As our rules developed, I realized that our level system had already diverged from official D&D. This occurred because I never used the D&D experience system to gain levels. While I recognized its practicality, it simply never made sense to me. Nor did I want to undertake the arduous task of calculating XP. I also didn’t like how the XP system produced a more “hack n’slash” campaign and players impatient at the table if they were not constantly slaying creatures and collecting treasures. Instead, I wanted them to realize that experience was coming just by playing and to focus more on the role-playing and character-building aspects. Obviously, if the characters decided to remain at the tavern for the entire session, they would not get full experience (unless events occurred at the tavern!). Instead, I developed a simple system whereby characters gained a set amount of experience each session and a level system to match. By way of comparison, the level system in The Game is approximately double that of standard D&D. In other words, a level 24 character in our campaign would be about level 12 in a traditional D&D campaign. Hit points and damage are likewise doubled.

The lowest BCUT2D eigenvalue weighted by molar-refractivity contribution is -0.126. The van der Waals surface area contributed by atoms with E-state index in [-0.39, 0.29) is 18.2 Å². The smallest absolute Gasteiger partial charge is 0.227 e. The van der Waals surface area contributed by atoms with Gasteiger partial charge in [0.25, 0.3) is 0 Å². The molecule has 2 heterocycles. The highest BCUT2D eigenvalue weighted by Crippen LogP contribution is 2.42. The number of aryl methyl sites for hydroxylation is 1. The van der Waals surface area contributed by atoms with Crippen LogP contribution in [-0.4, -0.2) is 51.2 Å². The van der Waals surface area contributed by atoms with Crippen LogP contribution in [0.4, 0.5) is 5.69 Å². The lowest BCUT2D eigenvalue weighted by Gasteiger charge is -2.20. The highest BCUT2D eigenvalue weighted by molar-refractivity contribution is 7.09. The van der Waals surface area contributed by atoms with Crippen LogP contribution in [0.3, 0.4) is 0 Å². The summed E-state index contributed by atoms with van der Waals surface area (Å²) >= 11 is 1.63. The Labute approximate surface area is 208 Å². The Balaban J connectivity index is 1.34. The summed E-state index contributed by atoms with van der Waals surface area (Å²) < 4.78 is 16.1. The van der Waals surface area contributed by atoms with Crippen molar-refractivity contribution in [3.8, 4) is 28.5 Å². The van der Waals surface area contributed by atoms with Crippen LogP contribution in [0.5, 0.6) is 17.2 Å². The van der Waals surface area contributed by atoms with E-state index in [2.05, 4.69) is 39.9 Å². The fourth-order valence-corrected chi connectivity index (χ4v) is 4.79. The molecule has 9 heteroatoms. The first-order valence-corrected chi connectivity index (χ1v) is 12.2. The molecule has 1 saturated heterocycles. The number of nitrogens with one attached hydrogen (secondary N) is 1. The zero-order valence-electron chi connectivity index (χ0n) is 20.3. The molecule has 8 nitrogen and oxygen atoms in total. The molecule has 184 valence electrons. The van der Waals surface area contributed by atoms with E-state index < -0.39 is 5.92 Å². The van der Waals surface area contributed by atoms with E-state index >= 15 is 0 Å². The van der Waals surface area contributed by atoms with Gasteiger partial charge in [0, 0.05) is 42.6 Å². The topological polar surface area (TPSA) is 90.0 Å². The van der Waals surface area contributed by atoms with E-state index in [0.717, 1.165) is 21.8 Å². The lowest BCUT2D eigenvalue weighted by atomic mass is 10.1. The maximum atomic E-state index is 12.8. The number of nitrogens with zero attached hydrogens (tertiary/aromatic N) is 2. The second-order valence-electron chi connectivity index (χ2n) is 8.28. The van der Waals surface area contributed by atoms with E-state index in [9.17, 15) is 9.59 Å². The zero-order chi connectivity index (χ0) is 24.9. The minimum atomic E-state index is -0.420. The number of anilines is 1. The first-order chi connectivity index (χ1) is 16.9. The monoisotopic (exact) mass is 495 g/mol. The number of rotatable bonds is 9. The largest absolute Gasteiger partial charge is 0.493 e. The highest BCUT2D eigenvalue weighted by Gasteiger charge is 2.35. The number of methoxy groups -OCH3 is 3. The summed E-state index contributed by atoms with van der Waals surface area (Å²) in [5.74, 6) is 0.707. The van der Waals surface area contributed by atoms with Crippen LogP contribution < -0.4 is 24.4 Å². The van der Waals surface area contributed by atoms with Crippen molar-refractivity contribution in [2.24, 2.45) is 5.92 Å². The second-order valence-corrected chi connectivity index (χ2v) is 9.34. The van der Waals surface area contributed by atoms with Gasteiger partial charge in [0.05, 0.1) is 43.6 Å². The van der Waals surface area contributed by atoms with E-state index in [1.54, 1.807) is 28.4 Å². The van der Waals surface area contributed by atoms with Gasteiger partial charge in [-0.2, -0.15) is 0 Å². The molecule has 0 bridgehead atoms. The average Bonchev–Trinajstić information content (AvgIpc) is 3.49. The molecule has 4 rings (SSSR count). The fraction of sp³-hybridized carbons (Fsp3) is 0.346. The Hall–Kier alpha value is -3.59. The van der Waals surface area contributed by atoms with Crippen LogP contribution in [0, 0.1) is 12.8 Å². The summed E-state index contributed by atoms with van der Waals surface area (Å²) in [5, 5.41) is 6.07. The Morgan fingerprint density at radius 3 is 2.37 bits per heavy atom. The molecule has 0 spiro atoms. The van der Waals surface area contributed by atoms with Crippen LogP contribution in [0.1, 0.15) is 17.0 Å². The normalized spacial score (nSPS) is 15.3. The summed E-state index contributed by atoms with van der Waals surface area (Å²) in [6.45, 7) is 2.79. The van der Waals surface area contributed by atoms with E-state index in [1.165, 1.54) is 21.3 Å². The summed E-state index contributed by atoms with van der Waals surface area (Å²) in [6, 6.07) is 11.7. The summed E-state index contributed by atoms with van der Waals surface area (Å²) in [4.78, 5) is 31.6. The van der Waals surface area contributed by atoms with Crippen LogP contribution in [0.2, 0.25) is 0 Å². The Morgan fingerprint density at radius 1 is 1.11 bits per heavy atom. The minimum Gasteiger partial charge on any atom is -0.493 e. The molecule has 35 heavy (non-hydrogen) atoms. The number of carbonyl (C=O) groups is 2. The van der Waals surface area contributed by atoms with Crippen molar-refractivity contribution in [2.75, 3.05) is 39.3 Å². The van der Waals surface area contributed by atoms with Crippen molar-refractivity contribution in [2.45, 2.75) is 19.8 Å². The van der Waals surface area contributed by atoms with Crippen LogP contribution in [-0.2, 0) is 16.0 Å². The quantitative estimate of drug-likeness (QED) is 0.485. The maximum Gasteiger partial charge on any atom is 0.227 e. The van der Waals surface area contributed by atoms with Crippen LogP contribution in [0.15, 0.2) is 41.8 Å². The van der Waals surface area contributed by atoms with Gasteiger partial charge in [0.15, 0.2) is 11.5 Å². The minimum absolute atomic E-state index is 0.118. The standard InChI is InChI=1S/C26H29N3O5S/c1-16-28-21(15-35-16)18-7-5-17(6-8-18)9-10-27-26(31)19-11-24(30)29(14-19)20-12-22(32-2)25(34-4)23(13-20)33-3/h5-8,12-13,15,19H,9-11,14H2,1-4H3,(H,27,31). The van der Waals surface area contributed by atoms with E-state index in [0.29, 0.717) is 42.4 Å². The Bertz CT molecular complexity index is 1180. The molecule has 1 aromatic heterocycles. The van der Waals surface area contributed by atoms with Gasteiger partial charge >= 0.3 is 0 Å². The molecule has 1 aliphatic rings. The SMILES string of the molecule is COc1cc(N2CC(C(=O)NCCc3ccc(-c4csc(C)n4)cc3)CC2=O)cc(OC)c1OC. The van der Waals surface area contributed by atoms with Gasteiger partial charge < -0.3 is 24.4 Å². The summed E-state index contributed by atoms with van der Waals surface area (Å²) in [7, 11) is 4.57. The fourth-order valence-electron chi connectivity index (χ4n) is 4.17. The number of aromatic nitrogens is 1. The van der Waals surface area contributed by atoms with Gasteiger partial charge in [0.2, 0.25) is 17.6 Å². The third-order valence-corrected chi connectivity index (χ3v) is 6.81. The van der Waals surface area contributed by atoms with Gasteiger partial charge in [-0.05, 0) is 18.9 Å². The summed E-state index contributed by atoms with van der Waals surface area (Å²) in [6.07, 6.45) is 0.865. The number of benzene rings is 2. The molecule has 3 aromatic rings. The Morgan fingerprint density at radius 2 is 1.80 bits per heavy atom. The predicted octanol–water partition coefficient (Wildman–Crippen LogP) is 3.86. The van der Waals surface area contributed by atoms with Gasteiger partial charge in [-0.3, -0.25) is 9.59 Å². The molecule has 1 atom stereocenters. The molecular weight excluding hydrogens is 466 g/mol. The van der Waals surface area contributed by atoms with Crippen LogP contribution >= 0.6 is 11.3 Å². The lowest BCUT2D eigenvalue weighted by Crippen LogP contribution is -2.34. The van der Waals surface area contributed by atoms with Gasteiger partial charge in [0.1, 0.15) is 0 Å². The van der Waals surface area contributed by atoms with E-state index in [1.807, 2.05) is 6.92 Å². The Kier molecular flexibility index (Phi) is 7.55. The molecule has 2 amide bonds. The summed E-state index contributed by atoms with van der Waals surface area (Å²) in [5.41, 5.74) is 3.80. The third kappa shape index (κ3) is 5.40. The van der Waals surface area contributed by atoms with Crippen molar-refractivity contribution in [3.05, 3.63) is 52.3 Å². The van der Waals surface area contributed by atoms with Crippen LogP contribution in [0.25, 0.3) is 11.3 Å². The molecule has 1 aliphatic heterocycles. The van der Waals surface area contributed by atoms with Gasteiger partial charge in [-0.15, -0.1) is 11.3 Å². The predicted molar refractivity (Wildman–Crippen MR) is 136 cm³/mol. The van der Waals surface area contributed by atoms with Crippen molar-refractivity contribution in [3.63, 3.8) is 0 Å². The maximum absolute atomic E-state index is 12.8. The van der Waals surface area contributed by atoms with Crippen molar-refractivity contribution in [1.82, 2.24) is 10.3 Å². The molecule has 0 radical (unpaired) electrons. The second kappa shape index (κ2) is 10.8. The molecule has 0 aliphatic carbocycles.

Over time, I absorbed rules that I liked from other game systems or I developed my own. While I don’t intend to lay out my entire rule system here, I will offer some examples of some of my rules. One example is the way we do stance and being knocked down. A character’s stance (ability to remain standing when hit in combat) is a fraction and a 10d is rolled to determine if he/she falls or remains standing. For example, a 1st-level wizard begins with a stance of 1/2. This means that if the wizard is hit for 10 hp of damage, he/she will fall on a roll of 1-5 on a 10d. If the wizard is hit for 16 hp of damage, he/she will fall on a roll of 1-8 on a 10d. A character is always down (and stunned) on a stance roll of 1 and is always up on a stance roll of 10. Stance increases with level changes or time training, from 1/2 to 1/3 to 1/4 etc.